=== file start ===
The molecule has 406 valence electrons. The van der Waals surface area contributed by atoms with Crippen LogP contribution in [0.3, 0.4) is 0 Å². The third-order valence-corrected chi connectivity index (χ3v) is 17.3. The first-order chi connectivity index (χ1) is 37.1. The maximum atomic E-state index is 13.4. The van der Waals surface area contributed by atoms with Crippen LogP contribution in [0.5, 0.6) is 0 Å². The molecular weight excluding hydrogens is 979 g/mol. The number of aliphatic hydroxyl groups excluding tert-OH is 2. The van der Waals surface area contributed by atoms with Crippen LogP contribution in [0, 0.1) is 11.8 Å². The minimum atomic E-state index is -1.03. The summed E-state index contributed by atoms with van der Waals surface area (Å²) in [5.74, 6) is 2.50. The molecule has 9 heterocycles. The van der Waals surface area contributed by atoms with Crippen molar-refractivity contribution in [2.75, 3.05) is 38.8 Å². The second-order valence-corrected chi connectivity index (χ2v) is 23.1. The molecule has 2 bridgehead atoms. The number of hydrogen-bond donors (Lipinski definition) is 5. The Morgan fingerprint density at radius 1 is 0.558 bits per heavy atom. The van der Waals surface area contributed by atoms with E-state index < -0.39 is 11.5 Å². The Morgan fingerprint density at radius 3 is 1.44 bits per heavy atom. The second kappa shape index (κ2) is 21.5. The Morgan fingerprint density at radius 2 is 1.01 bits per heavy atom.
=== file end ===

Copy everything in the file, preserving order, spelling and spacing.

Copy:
The molecule has 406 valence electrons. The van der Waals surface area contributed by atoms with Crippen LogP contribution in [0.3, 0.4) is 0 Å². The third-order valence-corrected chi connectivity index (χ3v) is 17.3. The first-order chi connectivity index (χ1) is 37.1. The maximum atomic E-state index is 13.4. The van der Waals surface area contributed by atoms with Crippen LogP contribution in [0.5, 0.6) is 0 Å². The molecular weight excluding hydrogens is 979 g/mol. The number of aliphatic hydroxyl groups excluding tert-OH is 2. The van der Waals surface area contributed by atoms with Crippen LogP contribution in [0, 0.1) is 11.8 Å². The minimum atomic E-state index is -1.03. The summed E-state index contributed by atoms with van der Waals surface area (Å²) in [5.74, 6) is 2.50. The molecule has 9 heterocycles. The van der Waals surface area contributed by atoms with Crippen molar-refractivity contribution in [2.75, 3.05) is 38.8 Å². The second-order valence-corrected chi connectivity index (χ2v) is 23.1. The molecule has 2 bridgehead atoms. The number of hydrogen-bond donors (Lipinski definition) is 5. The Morgan fingerprint density at radius 1 is 0.558 bits per heavy atom. The van der Waals surface area contributed by atoms with E-state index < -0.39 is 11.5 Å². The Morgan fingerprint density at radius 3 is 1.44 bits per heavy atom. The second kappa shape index (κ2) is 21.5. The Morgan fingerprint density at radius 2 is 1.01 bits per heavy atom.